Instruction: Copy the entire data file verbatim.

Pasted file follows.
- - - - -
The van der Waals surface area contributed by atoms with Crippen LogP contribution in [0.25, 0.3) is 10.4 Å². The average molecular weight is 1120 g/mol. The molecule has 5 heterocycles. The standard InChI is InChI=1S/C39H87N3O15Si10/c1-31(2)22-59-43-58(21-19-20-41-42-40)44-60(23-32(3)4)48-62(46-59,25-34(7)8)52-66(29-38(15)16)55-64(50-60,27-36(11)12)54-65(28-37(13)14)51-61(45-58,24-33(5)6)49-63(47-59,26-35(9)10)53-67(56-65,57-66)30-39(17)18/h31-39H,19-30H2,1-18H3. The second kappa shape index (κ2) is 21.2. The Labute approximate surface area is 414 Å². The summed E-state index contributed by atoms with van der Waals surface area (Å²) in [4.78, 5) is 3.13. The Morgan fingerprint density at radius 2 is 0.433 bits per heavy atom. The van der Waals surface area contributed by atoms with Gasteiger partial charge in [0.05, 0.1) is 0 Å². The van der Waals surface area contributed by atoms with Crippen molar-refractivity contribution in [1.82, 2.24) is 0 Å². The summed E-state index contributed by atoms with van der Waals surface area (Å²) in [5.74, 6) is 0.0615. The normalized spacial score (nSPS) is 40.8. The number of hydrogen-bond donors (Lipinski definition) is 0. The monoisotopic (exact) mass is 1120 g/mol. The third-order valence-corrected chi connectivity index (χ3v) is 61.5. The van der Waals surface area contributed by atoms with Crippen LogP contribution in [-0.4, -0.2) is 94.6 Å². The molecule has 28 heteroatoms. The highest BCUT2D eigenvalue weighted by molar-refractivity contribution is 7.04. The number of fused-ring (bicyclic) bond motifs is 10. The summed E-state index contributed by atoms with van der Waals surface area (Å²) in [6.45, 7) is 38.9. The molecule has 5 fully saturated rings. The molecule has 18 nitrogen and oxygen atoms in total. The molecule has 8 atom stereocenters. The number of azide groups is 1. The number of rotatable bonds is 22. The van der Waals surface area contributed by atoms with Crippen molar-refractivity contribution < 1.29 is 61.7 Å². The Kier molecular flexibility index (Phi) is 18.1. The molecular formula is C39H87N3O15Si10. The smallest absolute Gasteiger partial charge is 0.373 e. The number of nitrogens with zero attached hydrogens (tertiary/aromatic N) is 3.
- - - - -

The van der Waals surface area contributed by atoms with Crippen LogP contribution in [0.25, 0.3) is 10.4 Å². The average molecular weight is 1120 g/mol. The molecule has 5 heterocycles. The standard InChI is InChI=1S/C39H87N3O15Si10/c1-31(2)22-59-43-58(21-19-20-41-42-40)44-60(23-32(3)4)48-62(46-59,25-34(7)8)52-66(29-38(15)16)55-64(50-60,27-36(11)12)54-65(28-37(13)14)51-61(45-58,24-33(5)6)49-63(47-59,26-35(9)10)53-67(56-65,57-66)30-39(17)18/h31-39H,19-30H2,1-18H3. The second kappa shape index (κ2) is 21.2. The Labute approximate surface area is 414 Å². The summed E-state index contributed by atoms with van der Waals surface area (Å²) in [4.78, 5) is 3.13. The Morgan fingerprint density at radius 2 is 0.433 bits per heavy atom. The van der Waals surface area contributed by atoms with Gasteiger partial charge in [0.05, 0.1) is 0 Å². The van der Waals surface area contributed by atoms with Crippen molar-refractivity contribution in [1.82, 2.24) is 0 Å². The summed E-state index contributed by atoms with van der Waals surface area (Å²) in [5.74, 6) is 0.0615. The normalized spacial score (nSPS) is 40.8. The number of hydrogen-bond donors (Lipinski definition) is 0. The monoisotopic (exact) mass is 1120 g/mol. The third-order valence-corrected chi connectivity index (χ3v) is 61.5. The van der Waals surface area contributed by atoms with Crippen LogP contribution in [-0.4, -0.2) is 94.6 Å². The molecule has 28 heteroatoms. The highest BCUT2D eigenvalue weighted by molar-refractivity contribution is 7.04. The number of fused-ring (bicyclic) bond motifs is 10. The summed E-state index contributed by atoms with van der Waals surface area (Å²) in [6.45, 7) is 38.9. The molecule has 5 fully saturated rings. The molecule has 18 nitrogen and oxygen atoms in total. The molecule has 8 atom stereocenters. The number of azide groups is 1. The number of rotatable bonds is 22. The van der Waals surface area contributed by atoms with Crippen molar-refractivity contribution < 1.29 is 61.7 Å². The Kier molecular flexibility index (Phi) is 18.1. The molecular formula is C39H87N3O15Si10. The smallest absolute Gasteiger partial charge is 0.373 e. The number of nitrogens with zero attached hydrogens (tertiary/aromatic N) is 3.